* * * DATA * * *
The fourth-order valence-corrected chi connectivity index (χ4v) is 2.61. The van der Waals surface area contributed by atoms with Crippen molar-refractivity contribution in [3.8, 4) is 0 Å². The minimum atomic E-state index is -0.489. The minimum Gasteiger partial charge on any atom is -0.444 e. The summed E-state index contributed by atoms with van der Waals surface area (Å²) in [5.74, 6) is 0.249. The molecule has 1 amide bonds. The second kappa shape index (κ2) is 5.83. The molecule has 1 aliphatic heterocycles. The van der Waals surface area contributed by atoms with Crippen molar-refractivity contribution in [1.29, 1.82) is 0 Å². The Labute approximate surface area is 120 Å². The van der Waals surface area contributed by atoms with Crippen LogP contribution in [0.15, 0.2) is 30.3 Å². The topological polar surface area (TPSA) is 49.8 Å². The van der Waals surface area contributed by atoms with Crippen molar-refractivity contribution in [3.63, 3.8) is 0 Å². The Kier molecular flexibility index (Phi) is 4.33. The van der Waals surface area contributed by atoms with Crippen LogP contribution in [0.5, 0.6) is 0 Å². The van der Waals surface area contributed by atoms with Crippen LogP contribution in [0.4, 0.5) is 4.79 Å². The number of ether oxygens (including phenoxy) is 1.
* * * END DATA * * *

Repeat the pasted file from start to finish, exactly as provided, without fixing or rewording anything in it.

The fourth-order valence-corrected chi connectivity index (χ4v) is 2.61. The van der Waals surface area contributed by atoms with Crippen molar-refractivity contribution in [3.8, 4) is 0 Å². The minimum atomic E-state index is -0.489. The minimum Gasteiger partial charge on any atom is -0.444 e. The summed E-state index contributed by atoms with van der Waals surface area (Å²) in [5.74, 6) is 0.249. The molecule has 1 amide bonds. The second kappa shape index (κ2) is 5.83. The molecule has 1 aliphatic heterocycles. The van der Waals surface area contributed by atoms with Crippen molar-refractivity contribution in [1.29, 1.82) is 0 Å². The Labute approximate surface area is 120 Å². The van der Waals surface area contributed by atoms with Crippen LogP contribution in [0.15, 0.2) is 30.3 Å². The topological polar surface area (TPSA) is 49.8 Å². The van der Waals surface area contributed by atoms with Crippen molar-refractivity contribution in [3.63, 3.8) is 0 Å². The Kier molecular flexibility index (Phi) is 4.33. The van der Waals surface area contributed by atoms with Crippen LogP contribution in [0.5, 0.6) is 0 Å². The van der Waals surface area contributed by atoms with Crippen LogP contribution in [0.4, 0.5) is 4.79 Å². The number of ether oxygens (including phenoxy) is 1.